The Courage to Feel
Recently on a podcast interview (yet to be aired!) I was asked a question: if you could go back in time and give your younger self advice, what would it be?
I had never considered this question before, but as soon as she asked me a specific memory popped into my head.
I was six years old and had just received a really cool bike for my birthday. It had a Goofy flag on the back of the bike (literally the Disney character, not just an adjective in this case) and a new bell to ring on the hand bars. But this isn't a happy memory.
I never met my father; he abandoned our family when I was still in my mom's belly. She went through a messy divorce with this verbally abusive deserter all while carrying me. I'm not sure if there is any research to back this up, but I believe that I struggle with depression and anxiety because those conditions wracked my mom's body while I was inside. How could I not feel my mom's suffering? I believe they are deeply ingrained in me now.
She remarried when I was five, and I was on top of the world. I was so excited to have a dad, and so I started calling him "daddy" (pronounced "deddy" in the South) right away.
This time in my life was full of surprises and confusion. Even though I was delighted to "get a dad for Christmas," I didn't actually meet him until literally the Halloween before. Then, after the wedding, my mom and my new dad disappeared for what felt like forever - I didn't understand that they were on a honeymoon, or what a honeymoon even was.
I also don't remember packing up our things from my grandma's house (where we had been living my entire life), but I do remember the night they loaded me and my sister into a car and drove us away to a new house with a new sister and a new dad. They had picked us up on their way back into town after the honeymoon. My sister and I had a new bunk bed in this new house and there were new toys on the bed to buy our love.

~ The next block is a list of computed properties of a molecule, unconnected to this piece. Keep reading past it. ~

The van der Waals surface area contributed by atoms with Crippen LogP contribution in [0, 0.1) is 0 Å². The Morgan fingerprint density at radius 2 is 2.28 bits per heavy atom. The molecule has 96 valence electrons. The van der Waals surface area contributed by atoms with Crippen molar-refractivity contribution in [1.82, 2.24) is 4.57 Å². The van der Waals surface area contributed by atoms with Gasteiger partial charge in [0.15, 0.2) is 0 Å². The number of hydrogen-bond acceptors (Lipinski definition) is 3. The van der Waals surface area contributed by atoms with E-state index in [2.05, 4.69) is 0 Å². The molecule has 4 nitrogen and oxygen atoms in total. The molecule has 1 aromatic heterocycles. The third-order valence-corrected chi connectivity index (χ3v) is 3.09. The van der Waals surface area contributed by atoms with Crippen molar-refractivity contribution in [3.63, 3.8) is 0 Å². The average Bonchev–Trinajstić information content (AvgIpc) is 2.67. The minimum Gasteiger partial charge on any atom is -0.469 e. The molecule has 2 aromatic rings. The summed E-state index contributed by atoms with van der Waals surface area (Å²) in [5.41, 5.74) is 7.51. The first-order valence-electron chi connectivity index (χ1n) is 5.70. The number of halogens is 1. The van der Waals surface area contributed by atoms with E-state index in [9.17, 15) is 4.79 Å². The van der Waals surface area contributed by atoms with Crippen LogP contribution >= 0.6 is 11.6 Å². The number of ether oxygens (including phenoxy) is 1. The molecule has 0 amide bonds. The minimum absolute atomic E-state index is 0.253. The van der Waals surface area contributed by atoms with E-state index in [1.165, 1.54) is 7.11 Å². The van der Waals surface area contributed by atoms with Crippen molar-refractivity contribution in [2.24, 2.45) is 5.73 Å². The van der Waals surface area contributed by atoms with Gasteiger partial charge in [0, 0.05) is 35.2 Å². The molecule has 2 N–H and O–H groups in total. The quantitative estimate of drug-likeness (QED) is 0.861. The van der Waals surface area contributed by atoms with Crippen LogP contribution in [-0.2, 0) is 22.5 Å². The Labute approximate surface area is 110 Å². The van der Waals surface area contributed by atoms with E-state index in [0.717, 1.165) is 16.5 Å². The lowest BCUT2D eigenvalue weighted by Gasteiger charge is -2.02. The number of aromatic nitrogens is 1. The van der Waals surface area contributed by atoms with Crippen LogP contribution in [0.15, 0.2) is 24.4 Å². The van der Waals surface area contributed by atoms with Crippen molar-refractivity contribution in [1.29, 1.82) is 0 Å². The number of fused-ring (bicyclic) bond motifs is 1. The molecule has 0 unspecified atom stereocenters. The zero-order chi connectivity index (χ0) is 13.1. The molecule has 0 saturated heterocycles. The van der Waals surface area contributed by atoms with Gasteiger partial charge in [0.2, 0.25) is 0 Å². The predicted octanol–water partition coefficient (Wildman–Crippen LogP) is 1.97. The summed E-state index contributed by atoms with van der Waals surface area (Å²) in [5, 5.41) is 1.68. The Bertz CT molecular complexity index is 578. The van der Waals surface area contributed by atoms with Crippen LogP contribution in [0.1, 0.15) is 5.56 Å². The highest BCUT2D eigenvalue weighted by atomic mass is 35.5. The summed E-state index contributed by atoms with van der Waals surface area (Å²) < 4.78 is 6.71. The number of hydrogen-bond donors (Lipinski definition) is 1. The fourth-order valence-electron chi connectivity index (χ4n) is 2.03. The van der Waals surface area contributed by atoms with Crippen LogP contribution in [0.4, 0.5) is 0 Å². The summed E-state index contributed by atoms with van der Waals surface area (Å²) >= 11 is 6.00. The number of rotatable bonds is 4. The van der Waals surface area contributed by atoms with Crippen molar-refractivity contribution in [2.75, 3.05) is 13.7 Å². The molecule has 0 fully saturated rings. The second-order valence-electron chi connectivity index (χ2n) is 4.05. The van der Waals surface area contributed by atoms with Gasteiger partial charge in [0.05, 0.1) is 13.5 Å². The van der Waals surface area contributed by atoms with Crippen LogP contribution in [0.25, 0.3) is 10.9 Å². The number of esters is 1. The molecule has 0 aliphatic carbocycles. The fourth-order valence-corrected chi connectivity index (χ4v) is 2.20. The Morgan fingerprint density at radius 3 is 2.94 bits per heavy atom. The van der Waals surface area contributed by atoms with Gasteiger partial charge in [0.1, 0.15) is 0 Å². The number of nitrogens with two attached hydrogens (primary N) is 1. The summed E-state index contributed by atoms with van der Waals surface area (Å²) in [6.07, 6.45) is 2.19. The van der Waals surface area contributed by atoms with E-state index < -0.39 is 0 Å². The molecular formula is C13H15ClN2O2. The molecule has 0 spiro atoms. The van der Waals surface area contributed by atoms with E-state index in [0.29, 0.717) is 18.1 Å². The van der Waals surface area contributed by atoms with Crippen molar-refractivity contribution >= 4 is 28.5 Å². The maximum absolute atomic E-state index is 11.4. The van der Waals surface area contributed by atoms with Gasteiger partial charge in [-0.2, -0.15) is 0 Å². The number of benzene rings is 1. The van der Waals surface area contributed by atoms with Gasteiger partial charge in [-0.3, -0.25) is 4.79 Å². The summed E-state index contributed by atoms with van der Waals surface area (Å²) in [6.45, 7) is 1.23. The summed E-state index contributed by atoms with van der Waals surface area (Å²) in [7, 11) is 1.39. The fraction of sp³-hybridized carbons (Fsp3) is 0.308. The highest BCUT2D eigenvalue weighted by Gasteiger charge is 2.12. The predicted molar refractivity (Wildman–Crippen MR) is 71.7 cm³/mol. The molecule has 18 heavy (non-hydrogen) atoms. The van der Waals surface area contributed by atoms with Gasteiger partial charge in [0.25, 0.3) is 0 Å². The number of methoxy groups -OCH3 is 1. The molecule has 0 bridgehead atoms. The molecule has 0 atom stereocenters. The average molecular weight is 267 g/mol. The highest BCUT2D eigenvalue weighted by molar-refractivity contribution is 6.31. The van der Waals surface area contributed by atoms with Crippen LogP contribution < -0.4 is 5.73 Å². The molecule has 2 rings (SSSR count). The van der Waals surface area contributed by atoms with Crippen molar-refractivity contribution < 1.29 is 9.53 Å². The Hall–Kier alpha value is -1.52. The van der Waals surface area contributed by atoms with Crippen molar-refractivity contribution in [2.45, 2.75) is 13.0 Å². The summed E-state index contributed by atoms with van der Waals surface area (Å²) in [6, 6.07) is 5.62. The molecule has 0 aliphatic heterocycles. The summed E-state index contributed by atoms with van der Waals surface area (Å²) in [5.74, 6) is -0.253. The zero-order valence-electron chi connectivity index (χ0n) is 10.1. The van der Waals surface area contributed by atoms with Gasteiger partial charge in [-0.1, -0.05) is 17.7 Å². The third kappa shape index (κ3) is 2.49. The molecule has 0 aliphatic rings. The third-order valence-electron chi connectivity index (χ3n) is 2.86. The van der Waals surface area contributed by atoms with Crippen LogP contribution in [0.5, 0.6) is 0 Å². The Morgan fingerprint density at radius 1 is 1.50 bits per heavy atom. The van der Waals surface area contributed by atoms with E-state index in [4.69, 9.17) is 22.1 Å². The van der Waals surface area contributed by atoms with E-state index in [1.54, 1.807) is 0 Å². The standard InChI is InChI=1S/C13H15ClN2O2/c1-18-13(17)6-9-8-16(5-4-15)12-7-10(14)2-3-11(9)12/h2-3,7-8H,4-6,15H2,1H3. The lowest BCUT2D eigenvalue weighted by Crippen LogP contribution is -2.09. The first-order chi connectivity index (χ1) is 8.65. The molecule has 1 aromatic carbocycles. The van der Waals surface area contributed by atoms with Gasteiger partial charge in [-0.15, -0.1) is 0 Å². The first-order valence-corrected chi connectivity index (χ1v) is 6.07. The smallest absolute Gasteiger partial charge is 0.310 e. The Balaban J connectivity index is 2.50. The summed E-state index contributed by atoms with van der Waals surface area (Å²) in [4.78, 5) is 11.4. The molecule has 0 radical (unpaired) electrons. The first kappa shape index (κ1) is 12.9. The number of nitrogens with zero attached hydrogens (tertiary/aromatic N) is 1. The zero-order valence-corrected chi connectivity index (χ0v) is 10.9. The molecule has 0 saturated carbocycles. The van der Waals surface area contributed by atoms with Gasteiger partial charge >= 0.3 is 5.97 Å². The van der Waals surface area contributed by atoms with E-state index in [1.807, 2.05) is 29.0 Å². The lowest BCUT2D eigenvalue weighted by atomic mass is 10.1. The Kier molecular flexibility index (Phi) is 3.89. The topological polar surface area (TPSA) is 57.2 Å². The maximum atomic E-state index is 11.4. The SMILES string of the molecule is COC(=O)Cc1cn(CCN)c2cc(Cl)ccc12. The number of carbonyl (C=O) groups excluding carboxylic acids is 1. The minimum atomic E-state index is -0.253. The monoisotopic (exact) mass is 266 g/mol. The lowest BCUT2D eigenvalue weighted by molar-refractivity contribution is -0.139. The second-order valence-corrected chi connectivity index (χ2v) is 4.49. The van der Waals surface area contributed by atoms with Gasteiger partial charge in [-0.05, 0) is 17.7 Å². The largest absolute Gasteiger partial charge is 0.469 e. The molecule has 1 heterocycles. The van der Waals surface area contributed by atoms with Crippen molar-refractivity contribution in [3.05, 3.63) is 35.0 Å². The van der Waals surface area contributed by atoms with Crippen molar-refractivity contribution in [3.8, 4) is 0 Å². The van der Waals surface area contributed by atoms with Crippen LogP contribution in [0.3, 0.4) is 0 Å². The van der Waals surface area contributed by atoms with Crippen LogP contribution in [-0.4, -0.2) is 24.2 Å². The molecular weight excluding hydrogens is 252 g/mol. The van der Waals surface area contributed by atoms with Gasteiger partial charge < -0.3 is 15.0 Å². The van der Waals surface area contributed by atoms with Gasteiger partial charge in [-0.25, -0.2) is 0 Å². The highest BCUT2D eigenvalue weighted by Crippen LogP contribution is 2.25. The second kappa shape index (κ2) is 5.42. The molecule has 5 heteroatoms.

That May came around and I turned six, and got that new bike. My new dad knelt in front of me and put a new helmet on my head and, when he buckled it, the plastic pinched the sensitive skin under my chin. "Ow," I cried involuntarily, tears springing to my eyes.
My new dad looked into my eyes coldly. "That's the fakest cry I've ever seen."
And that was when I learned that tears were not acceptable. Weakness was not allowed. Sensitivity was bad. Feelings, or rather the wrong feelings, made me unlovable.
This is the memory that sprung into my mind without hesitation when asked if I could go back in time.
I wish I could go back and tell myself this:
"Your pain is real.
You have a right to feel it. Don't hide it. I believe you."
I wish I had heard that when I was younger. See, just five years later (and maybe earlier) I would begin starving myself. I would bury my feelings and emotions so deep inside that I wouldn't be able to find them again for decades. I remember the night during inpatient treatment for anorexia that I ran through the woods, fingers ripping at tree bark and slamming rocks far into the distance ahead, all while a scream wrestled itself loose from deep inside me and burst over the trees. I collapsed on the ground after this fit, my first real tears erupting to the surface, leaving me feeling like a breathing, dead thing. THAT was when I started to feel again, and by starting to feel I started to LIVE.
Feeling takes courage. So do tears. They do not make you weak or unlovable, and they are not fucking fake.
I didn't learn this until I was supported by the staff at my inpatient program for anorexia. An RPA in particular held me as I sobbed and she told me that it was ok to cry. She was the first person to give me permission to cry. Now, I give myself that permission. I wrote this note to her back in 2012, and when she found it recently she sent me a photo.
Please - give yourself permission to cry, to feel, to be sensitive.